Education and Skills Bill
Information: supply by public bodies
Clause 62 replicates the data sharing provisions of clause 16 to facilitate local authority support services. I will not repeat all the concerns that were raised in relation to clause 16, except to say that it would have been better if the protections that the Minister outlined in his last contribution had been incorporated into these two clauses for the sake of certainty and clarification. I will not repeat all the arguments that have been made about the dangers and threats to privacy arising from such a vast power to share information.
The amendment seeks to remove from the list of bodies from which a local authority can request information all those organisations that do not relate directly to the education and training of the young person. It would remove the primary care trust, the strategic health authority, the chief officer of police, the local probation board and a youth offending team. It gives the Minister, should he need it, the opportunity
Jim Knight: The debates we held at some considerable length on clause 16 could all be repeated in respect of this clause. I will not seek to fail to persuade the hon. Member for Bognor Regis and Littlehampton again using the same arguments, and will restrict my remarks to saying that the amendment would limit the supply of information to Connexions to information from local authorities and learning and skills councils. It would mean that the service would not have access to particular kinds of information that may be essential for it to determine the appropriate support for the young person.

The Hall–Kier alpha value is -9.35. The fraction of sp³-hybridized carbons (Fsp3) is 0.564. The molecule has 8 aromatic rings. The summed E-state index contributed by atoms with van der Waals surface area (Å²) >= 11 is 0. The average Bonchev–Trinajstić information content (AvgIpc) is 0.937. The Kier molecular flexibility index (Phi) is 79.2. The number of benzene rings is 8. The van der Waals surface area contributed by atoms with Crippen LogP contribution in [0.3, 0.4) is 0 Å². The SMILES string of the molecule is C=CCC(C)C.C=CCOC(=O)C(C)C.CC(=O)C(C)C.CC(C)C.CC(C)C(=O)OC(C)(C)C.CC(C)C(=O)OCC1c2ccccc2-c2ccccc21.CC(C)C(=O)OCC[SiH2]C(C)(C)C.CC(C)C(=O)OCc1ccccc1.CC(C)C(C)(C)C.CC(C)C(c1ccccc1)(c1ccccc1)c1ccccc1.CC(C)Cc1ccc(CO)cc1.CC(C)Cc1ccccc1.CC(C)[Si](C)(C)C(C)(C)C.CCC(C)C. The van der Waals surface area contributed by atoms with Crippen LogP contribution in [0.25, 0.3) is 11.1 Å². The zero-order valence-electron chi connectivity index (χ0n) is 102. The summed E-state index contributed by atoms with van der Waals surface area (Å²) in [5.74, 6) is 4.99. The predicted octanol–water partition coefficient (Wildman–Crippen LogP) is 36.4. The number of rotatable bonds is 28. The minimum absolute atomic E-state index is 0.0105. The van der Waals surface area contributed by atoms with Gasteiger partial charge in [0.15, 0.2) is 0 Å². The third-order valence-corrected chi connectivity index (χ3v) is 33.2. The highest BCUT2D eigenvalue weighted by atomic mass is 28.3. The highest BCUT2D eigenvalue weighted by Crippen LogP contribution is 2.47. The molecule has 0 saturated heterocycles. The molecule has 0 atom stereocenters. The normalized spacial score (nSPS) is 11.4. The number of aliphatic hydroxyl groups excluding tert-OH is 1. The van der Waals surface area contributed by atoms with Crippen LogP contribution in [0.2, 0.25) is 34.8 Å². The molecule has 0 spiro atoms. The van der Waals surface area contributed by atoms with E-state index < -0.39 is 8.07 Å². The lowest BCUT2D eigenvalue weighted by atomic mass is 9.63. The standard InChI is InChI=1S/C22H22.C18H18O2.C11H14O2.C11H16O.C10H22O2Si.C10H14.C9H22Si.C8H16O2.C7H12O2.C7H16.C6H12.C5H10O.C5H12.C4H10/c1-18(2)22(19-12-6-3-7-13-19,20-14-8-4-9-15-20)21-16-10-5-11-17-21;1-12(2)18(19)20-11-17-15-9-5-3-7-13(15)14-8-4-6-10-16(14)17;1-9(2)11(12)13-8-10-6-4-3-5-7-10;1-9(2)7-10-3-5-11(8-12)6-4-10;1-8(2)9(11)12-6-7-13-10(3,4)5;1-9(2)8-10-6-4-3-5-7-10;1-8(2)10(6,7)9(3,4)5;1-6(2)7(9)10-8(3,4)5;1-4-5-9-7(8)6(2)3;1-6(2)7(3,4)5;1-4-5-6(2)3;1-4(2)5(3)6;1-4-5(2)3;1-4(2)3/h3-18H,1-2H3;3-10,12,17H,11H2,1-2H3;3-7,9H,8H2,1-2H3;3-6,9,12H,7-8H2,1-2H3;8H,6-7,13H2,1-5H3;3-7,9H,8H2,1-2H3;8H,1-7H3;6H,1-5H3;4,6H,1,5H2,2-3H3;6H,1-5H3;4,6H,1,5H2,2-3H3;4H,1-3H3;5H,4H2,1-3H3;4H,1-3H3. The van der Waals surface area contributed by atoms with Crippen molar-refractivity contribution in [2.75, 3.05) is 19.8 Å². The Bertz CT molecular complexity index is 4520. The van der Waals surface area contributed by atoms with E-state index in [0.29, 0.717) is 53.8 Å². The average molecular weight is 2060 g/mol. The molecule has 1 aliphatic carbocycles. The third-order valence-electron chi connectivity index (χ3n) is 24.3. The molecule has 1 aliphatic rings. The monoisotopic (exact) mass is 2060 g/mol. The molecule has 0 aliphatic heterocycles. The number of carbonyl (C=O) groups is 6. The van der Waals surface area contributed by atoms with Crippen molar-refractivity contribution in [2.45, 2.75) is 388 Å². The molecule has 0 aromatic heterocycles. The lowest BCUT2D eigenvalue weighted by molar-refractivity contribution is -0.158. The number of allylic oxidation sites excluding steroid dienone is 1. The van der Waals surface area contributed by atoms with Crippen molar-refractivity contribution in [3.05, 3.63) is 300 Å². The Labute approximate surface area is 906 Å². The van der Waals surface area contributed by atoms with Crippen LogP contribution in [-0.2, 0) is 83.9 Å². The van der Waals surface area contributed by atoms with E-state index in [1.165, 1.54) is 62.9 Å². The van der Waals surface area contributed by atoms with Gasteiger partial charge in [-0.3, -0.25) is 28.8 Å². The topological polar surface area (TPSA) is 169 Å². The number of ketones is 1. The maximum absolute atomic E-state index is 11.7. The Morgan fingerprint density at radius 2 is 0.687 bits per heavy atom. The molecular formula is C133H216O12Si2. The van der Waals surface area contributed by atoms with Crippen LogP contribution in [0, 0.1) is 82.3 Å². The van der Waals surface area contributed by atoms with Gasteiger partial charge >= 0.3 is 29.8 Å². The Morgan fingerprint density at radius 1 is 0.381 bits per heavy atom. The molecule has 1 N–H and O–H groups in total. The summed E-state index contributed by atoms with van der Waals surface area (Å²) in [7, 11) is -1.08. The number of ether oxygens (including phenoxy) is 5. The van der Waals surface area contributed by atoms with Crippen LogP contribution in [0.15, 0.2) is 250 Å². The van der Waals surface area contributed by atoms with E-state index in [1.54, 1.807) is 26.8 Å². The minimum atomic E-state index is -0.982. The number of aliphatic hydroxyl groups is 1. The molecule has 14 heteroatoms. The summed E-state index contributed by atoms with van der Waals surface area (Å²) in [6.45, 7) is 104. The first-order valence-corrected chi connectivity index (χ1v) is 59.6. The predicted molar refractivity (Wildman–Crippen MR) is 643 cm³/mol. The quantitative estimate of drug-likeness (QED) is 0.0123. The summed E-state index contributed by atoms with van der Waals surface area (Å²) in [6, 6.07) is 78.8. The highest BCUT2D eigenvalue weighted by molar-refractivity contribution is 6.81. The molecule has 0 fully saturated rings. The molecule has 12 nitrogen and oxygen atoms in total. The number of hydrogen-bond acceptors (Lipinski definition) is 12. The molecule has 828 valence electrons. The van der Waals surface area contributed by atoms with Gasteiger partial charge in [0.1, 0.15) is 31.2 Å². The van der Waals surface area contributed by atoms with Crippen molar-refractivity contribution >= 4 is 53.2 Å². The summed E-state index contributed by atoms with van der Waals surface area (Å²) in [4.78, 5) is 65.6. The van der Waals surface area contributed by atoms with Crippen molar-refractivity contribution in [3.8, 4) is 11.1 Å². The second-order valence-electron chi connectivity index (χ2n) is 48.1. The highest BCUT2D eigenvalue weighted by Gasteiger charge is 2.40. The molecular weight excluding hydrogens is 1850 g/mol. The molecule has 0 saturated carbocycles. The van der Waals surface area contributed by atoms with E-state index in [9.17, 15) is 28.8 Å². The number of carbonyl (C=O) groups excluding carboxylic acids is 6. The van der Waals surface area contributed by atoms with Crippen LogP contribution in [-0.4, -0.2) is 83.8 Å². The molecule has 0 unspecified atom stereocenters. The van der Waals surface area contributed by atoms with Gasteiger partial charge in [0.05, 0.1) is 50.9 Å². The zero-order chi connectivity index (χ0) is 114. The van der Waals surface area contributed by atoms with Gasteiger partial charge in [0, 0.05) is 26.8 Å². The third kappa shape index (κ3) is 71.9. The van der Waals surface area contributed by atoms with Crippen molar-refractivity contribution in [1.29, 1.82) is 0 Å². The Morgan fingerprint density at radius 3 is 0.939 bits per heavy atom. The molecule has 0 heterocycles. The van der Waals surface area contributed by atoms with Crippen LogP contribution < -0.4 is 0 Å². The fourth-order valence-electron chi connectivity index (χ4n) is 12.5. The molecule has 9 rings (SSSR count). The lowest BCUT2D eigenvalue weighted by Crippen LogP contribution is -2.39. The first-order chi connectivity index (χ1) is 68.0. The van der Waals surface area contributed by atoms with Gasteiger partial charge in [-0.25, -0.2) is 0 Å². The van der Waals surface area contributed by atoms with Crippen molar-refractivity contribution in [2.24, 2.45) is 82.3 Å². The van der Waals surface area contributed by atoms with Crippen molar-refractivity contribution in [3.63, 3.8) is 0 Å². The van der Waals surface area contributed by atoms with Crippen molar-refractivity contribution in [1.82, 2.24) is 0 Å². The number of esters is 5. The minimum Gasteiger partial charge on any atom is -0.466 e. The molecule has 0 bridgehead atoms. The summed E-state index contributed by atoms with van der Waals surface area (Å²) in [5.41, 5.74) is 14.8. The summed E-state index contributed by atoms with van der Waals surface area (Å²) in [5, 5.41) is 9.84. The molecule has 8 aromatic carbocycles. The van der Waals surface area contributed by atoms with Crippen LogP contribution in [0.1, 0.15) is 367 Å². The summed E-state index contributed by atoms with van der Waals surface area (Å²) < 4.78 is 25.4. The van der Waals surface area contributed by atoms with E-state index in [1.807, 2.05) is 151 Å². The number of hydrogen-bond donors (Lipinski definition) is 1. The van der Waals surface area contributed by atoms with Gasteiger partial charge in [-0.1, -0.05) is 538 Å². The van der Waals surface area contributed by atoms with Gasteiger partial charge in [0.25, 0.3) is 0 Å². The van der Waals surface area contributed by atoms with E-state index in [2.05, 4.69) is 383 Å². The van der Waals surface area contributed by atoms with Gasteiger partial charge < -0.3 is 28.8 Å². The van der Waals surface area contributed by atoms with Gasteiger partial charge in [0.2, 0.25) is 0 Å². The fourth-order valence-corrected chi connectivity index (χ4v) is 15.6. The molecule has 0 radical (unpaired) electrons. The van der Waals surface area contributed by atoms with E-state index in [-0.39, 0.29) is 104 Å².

We disagree about whether the Data Protection Act safeguards should be included in the Bill. I have said previously that it is not good for us to duplicate things in law. Overlapping measures can create confusion, which is why the provisions have been kept separate. That is perfectly normal, with the unfortunate side effect that it enables lawyers to make their money. We have that disagreement. I am sure that the hon. Gentleman will not agree with me, but on the basis that we have had the argument, I simply urge him to withdraw his amendment.
Mr. Gibb: I am happy to withdraw the amendment on the grounds that we have had the debate, albeit we do not agree with the Minister about the practicalities of the powers in the two clauses. Given that we have had the debate, I beg to ask leave to withdraw the amendment.
Amendment, by leave, withdrawn.
Clause 62 ordered to stand part of the Bill.
Sharing and use of information held for purposes of support services or functions under this Part
Question proposed, That the clause stand part of the Bill.
Mr. Gibb: I wish to raise the issue of definitions in clause 17(7). We touched on the meaning of relevant information in earlier debates, The Minister asserted that the definition of relevant information meant that it had to be confined specifically to the purposes of providing support services. However, subsection (7) states that relevant information, in relation to a person providing or holding information, means
information which...is held by the person for a relevant purpose.
It goes on to define a relevant purpose in relation to a local education authority as
the purpose of, or a purpose connected with, the exercise of any function of the authority...under this Part.